It's entirely possible to keep two roosters in a single flock without excessive mating or excessive fighting and I do it often! I also have a stag pen.. where ALL boys go and get a chance to grow out with each other for my dinner table OR to be selected for breeding qualities.. since heritage breed birds are almost always actively attempting to mate BEFORE harvest age. I put my selected breeding rooster with the flock when desired for hatching. Stag pens or bachelor pad.. NOT without it's challenges BUT highly recommended as a viable means of cockerel/rooster/flock management.. If you have the resources. I agree with those Sumatra looking like they have pointy saddle feathers and likely being cockerel.

Notes that were given and I'm affirming.. age of bird determines preparation method.. Older birds need slower and lower cooking with moisture added (or pressure cooking).. make for good stews, casseroles, ground meat fried up for spaghetti and tacos, or shredded meat for sandwiches or burritos, YUmm! :drool

Older birds also NEED to be rested for about 3 days.. more is acceptable and they stay fresh in MY fridge for 2 weeks after harvest with no slime, smell etc. (small batch harvesting from a single flock makes a huge difference of standard market cross contamination practices regarding bacterial growth) Allowing rigor to pass is one key but also a little cellular breakdown for lack of a better term really helps tenderize the meat.. (dry aging beef for example). If you are much faster than I and can get the bird in the pot before rigor sets in.. acceptable results have been reported.. Cooked at the wrong time.. there is NO saving the toughness of the bird with any method.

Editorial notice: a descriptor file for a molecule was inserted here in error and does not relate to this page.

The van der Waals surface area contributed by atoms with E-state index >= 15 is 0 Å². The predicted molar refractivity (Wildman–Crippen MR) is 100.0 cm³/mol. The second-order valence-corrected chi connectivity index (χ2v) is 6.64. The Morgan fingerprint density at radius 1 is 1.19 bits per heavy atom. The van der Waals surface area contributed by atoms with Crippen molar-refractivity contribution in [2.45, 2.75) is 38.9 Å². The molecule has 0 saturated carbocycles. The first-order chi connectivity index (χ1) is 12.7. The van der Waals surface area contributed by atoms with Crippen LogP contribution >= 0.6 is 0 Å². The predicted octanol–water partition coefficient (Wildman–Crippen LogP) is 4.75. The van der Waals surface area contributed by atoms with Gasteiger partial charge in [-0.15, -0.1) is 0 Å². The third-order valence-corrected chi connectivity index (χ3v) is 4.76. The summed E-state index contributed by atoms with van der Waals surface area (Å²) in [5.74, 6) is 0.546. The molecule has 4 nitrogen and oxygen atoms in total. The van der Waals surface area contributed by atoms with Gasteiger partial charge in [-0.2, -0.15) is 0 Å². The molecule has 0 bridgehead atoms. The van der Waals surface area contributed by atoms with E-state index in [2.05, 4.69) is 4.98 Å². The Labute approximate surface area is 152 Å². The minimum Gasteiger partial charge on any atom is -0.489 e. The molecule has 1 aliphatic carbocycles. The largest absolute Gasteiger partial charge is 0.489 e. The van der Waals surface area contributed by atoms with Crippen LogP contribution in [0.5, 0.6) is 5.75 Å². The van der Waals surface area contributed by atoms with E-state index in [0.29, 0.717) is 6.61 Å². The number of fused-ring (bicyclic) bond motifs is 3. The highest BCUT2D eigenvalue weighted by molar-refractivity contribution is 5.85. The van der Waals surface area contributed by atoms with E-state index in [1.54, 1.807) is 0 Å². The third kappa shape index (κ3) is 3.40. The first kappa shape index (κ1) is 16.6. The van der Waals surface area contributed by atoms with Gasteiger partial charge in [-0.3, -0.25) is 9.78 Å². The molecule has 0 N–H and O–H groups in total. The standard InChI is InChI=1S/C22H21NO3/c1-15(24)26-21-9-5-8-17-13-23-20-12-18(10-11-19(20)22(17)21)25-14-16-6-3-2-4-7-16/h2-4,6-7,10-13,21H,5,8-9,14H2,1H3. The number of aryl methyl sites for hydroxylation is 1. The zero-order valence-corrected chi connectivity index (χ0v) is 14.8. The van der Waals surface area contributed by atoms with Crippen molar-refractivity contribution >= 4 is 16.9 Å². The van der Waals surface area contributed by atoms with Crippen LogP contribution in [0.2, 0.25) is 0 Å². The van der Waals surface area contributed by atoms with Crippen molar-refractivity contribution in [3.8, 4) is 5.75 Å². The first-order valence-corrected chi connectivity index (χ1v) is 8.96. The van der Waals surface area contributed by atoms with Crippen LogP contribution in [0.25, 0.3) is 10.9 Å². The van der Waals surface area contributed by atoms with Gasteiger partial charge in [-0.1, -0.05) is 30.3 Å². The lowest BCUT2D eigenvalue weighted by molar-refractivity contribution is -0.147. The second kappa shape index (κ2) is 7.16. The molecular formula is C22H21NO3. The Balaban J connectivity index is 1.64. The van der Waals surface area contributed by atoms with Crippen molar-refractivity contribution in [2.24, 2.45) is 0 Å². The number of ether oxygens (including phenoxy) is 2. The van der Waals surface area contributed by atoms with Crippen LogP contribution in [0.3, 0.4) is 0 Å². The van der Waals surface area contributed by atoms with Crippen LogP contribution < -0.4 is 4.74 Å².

Younger (more tender) birds and birds that will never reach a "roaster" size or the lighter breeds like leghorn are sometimes harvested as "fryers". For ME.. it often comes down to convenience either of time or freezer space as to when or WHO I harvest, sometimes flock antics determine who MUST go.. so age and such might get labeled on the package,, since most my birds are heritage breeds.. it's also key to me NOT to harvest during any mini molt period as pin feathers are a time consuming pain to pluck. I have skinned birds before when needed but prefer plucked. Different breeds or individuals can sport these at different timing. A decent read..
https://www.peninsulapoultrybreeders.com/cooking.html

With what ya got going on.. you won't have a lot of consistency in offspring or carcass size.. breast verses thigh qualities.. and levels of fat etc.. you just get what you get.. and that's okay if YOU are okay with it! You are the ONLY limiting factor in THIS scenario. Wrapping your head around what you will and won't allow to be harvested. Some ladies get harvested if their time has come.. Euthanasia is kindness. NO reason to let anyone die slowly or waste their contribution. :hugs

For eating, are your bird breeds ideal.. maybe not.. but suitable.. 100% yes! :thumbsup

So your two flock might not go back together since you separated them.. or you might work to reintegrate them.. OR come up with a plan be for the extra boys you may have now that haven't yet had scuffles with more dominant flock mates.. Some roosters have waited until 18+ months to start crowing while others have started trying at 3 weeks! All the breed you have should be showing pointy male saddle feathers starting by about 12 weeks..
1608835758836.png


Happy chicken adventures! :wee
 

New posts New threads Active threads

Top Bottom